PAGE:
Fisher: [Laughs]

Hank: To which I stood up immediately and said, “I know. I wrote it.” And I sat down.

Fisher: [Laughs] Well, that had to be pleasing.

Hank: It was pleasing. It was fun. Who would have thought that would happen at that particular time. The timing and stuff can be weird. One of my favorite stories was sent to me by Reverend Schuster. He was a minister in the Midwest. And for years he’d wanted to go back east to the east coast to go to the gravestone of his Schuster ancestors where they’re buried on the east coast. And for 25 years he’d wanted to do this but he had a very big congregation. He could never get away from the pulpit to do it. So, finally, it was sort of like put up or shut up time, he said, “I got to do this.” So, he went back to the town in New York where his ancestors lived, the Shuster family, and he went to the cemetery. And as he walked in the cemetery, he gulped he told me because it wasn’t just a village cemetery, this was a cemetery that had lots and lots almost a thousand graves just over Hillandale that particular area of Upstate New York. And he didn’t know what to do. He didn’t know how he’d ever find his Shuster ancestors’ graves. So, he found the sexton of the cemetery, who happened to be walking near the entrance and he said, “Would you happen to know where my Shuster ancestors would be buried?” And immediately the sexton of the cemetery took him to the graves he’d been looking for, for 25 years. And Reverend Shuster said to the sexton, “How did you ever know out of all these gravestones where the Shuster family is buried without looking it up in your files?” And the sexton told him that he was the fifth person that day to ask for that particular grave. And with that, the sexton pointed to a hollow on the hill overlooking the whole cemetery where the 25th annual Shuster family reunion was taking place.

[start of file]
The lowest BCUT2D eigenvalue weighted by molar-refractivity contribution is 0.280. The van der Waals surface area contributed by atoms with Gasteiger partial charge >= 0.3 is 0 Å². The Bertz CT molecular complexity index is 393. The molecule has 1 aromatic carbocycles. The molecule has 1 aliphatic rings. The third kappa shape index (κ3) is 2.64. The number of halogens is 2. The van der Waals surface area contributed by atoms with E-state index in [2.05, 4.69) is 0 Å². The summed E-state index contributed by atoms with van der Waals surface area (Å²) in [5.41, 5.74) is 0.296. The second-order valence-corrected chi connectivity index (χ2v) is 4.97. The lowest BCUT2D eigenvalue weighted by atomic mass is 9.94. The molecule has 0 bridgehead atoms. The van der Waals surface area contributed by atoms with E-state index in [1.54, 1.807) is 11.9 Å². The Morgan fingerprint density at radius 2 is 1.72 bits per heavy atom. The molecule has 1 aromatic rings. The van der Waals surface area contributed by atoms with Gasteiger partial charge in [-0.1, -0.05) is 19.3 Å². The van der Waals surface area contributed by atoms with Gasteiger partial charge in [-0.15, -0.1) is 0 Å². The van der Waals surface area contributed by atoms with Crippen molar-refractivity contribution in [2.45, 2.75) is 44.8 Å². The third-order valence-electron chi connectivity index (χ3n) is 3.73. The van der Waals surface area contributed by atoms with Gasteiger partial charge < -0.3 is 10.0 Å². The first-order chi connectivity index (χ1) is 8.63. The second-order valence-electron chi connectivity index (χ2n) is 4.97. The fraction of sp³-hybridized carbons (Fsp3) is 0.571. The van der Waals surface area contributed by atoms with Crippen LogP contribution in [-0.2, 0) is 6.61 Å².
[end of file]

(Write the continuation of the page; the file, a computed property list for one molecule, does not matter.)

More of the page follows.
Fisher: [Laughs]

Hank: And as Reverend Shuster said, “I walked up the hill and I met my family.”

Fisher: Unbelievable. And how long ago was this?

Hank: Well, he told me the story about 20 years ago.

Fisher: Isn’t that something.

Hank: You know, just the timing of these things can be very weird. It just happens over and over again. I had a bit of a think about you, you doing your radio show there was a guy whose deceased now named Nick Von Hall who was sort of like the Larry King of Australian genealogy. And he had a radio show once a week all throughout Australia and New Zealand about genealogy. And Nick came to America and was telling me some stories that had been told to him on the air. And Nick said the most common story I’m told on the air is this, and it had variations of basically the same story as this. “I was looking for my ancestor. I went to the cemetery where my ancestor was buried but I’d never been there before. I got out of the car and I walked straight to my ancestor’s grave.